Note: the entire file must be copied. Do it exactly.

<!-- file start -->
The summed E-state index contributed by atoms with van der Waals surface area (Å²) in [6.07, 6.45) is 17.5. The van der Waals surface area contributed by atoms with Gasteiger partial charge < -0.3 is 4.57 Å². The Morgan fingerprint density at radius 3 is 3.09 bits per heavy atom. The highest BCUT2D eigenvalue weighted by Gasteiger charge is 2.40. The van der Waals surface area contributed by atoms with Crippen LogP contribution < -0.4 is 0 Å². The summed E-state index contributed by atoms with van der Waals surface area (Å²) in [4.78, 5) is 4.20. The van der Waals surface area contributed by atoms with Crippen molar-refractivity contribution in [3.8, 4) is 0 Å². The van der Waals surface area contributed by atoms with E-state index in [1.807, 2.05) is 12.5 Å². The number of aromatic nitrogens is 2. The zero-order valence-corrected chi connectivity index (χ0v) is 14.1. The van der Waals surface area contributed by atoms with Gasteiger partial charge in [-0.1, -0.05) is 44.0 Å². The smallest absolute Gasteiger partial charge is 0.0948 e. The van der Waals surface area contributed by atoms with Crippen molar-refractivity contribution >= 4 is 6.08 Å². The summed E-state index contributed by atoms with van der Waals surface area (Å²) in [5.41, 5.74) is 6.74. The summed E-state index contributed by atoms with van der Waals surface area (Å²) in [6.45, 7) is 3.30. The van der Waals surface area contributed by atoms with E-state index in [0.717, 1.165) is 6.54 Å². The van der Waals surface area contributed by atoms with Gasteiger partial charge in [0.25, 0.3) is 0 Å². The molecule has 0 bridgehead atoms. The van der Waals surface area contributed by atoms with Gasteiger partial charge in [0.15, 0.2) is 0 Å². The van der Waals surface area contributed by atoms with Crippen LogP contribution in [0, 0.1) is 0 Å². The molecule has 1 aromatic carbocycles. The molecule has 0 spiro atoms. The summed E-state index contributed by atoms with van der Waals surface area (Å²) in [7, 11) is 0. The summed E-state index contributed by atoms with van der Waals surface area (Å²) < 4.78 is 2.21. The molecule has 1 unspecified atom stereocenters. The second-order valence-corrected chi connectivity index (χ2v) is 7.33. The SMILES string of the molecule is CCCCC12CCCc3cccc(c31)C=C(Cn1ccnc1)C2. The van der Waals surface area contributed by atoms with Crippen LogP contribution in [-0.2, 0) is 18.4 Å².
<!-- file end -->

The summed E-state index contributed by atoms with van der Waals surface area (Å²) in [6.07, 6.45) is 17.5. The van der Waals surface area contributed by atoms with Gasteiger partial charge < -0.3 is 4.57 Å². The Morgan fingerprint density at radius 3 is 3.09 bits per heavy atom. The highest BCUT2D eigenvalue weighted by Gasteiger charge is 2.40. The van der Waals surface area contributed by atoms with Crippen LogP contribution < -0.4 is 0 Å². The summed E-state index contributed by atoms with van der Waals surface area (Å²) in [4.78, 5) is 4.20. The van der Waals surface area contributed by atoms with Crippen molar-refractivity contribution in [3.8, 4) is 0 Å². The van der Waals surface area contributed by atoms with E-state index in [1.807, 2.05) is 12.5 Å². The number of aromatic nitrogens is 2. The zero-order valence-corrected chi connectivity index (χ0v) is 14.1. The van der Waals surface area contributed by atoms with Gasteiger partial charge in [-0.1, -0.05) is 44.0 Å². The smallest absolute Gasteiger partial charge is 0.0948 e. The van der Waals surface area contributed by atoms with Crippen molar-refractivity contribution >= 4 is 6.08 Å². The summed E-state index contributed by atoms with van der Waals surface area (Å²) in [5.41, 5.74) is 6.74. The summed E-state index contributed by atoms with van der Waals surface area (Å²) in [6.45, 7) is 3.30. The van der Waals surface area contributed by atoms with E-state index in [0.717, 1.165) is 6.54 Å². The van der Waals surface area contributed by atoms with Gasteiger partial charge in [0.25, 0.3) is 0 Å². The molecule has 0 bridgehead atoms. The van der Waals surface area contributed by atoms with Gasteiger partial charge in [0.15, 0.2) is 0 Å². The van der Waals surface area contributed by atoms with Crippen LogP contribution in [0, 0.1) is 0 Å². The molecule has 1 aromatic carbocycles. The molecule has 0 spiro atoms. The summed E-state index contributed by atoms with van der Waals surface area (Å²) in [7, 11) is 0. The summed E-state index contributed by atoms with van der Waals surface area (Å²) < 4.78 is 2.21. The molecule has 1 unspecified atom stereocenters. The second-order valence-corrected chi connectivity index (χ2v) is 7.33. The SMILES string of the molecule is CCCCC12CCCc3cccc(c31)C=C(Cn1ccnc1)C2. The van der Waals surface area contributed by atoms with Crippen LogP contribution in [-0.2, 0) is 18.4 Å².